Cats have developed a reputation for being rather aquaphobic, but do our feline friends really hate water?
Many cats are fascinated by water and may enjoy dipping their paws into the bathtub or dunking their heads under the faucet for a drink. Certain breeds of domestic cat are even known to go for the occasional swim. For example, the Turkish Van has earned itself the nickname “swimming cat” because of its affinity for water.
However, even though cats can paddle just as well as man’s best friend, your average feline likely won’t have any interest in going for a swim. Why?
The first is evolution. While wild cats in warm climates may go for the occasional refreshing dip to cool off, most domestic cats descend from felines that lived in dry regions so swimming simply wasn’t necessary for survival.
They are always on the lookout for potential danger and want to remain in good shape in case they must fight or flee. However, when a cat’s fur is wet, the animal is weighed down, which compromises agility and makes him vulnerable to attack.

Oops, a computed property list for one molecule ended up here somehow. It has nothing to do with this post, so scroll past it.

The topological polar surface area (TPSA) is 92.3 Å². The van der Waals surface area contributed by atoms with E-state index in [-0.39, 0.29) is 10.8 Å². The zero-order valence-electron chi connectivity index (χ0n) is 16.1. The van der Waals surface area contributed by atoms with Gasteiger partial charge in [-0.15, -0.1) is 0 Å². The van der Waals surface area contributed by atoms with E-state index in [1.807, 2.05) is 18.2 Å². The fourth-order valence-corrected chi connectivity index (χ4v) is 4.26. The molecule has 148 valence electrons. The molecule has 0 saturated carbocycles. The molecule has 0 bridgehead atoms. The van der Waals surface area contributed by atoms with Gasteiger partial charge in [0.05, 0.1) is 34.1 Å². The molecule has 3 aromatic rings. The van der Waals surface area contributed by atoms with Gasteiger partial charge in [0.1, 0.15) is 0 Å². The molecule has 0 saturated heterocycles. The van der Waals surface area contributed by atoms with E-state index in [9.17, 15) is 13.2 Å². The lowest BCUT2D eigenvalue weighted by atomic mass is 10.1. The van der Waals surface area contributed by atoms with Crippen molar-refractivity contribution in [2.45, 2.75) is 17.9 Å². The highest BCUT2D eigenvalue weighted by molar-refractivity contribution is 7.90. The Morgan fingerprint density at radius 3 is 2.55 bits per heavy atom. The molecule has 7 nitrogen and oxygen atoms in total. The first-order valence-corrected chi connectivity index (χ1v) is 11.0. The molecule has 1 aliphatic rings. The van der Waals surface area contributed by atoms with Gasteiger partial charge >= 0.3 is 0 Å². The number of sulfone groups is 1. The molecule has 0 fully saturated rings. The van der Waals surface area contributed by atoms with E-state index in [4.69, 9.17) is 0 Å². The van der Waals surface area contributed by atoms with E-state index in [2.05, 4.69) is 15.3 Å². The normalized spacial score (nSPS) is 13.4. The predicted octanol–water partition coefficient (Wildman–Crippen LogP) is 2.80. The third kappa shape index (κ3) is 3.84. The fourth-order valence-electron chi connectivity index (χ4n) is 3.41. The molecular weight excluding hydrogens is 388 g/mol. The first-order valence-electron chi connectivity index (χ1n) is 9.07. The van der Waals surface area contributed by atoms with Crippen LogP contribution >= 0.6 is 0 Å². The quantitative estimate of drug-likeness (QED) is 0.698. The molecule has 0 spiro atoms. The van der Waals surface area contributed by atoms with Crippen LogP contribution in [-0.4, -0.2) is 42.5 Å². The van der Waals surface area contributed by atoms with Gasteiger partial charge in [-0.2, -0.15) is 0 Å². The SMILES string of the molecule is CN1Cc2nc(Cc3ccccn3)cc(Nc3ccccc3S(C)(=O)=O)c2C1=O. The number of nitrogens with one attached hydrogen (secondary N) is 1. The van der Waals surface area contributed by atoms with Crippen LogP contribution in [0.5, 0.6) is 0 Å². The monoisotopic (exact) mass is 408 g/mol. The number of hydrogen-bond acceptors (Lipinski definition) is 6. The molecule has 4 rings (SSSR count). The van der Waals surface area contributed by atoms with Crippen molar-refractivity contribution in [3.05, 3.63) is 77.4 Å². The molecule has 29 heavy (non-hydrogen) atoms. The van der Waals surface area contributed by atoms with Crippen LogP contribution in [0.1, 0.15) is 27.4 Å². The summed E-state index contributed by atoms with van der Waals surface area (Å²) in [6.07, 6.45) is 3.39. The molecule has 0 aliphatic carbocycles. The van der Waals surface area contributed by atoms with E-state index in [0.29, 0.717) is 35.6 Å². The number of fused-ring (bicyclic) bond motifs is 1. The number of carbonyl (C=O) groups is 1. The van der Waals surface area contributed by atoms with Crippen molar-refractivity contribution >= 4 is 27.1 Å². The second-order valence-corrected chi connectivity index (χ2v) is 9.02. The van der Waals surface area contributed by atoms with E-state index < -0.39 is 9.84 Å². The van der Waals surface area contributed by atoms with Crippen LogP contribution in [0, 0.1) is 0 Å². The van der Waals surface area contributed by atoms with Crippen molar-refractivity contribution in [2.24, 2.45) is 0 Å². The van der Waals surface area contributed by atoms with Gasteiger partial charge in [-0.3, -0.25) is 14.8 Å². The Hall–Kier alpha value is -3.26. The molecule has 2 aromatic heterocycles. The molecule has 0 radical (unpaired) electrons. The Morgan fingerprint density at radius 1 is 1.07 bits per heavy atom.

2. Negative Experiences
Another reason cats may not care for water is because of negative experiences — or lack of experience — with it. If your cat’s only exposure to water was being trapped in a downpour, forced into a flea bath or squirted as a disciplinary measure, it’s hardly surprising that they’re not fond of it.
Felines that aren’t accustomed to water may also shy away from it because cats are creatures of habit and they typically don’t enjoy surprises. Cats that have received regular baths since kittenhood, or those that have warmed up to water on their own terms, may love to join you for a dip. However, trying to force a cat into water will likely initiate the animal’s fight-or-flight response, potentially injuring you and your cat — and making your pet wary of both you and H2O.
3. Physical Discomfort
Finally, being wet is simply unpleasant for cats for a variety of reasons. Cats spend nearly half of their waking hours grooming themselves, so it’s understandable that they wouldn’t enjoy having all that hard work ruined. Plus, cats have numerous scent glands that produce pheromones used for marking and communication, and water — especially scented bathwater and chemical-laden tap water — can interfere with this.
And in addition to weighing them down, wet fur is also cold and makes it difficult for them to move.
So if cats aren’t all that interested in swimming, why do so many felines splash in their water bowls and stare so intently at bathwater? It turns out it’s not so much the water itself that interests them as how it looks and moves.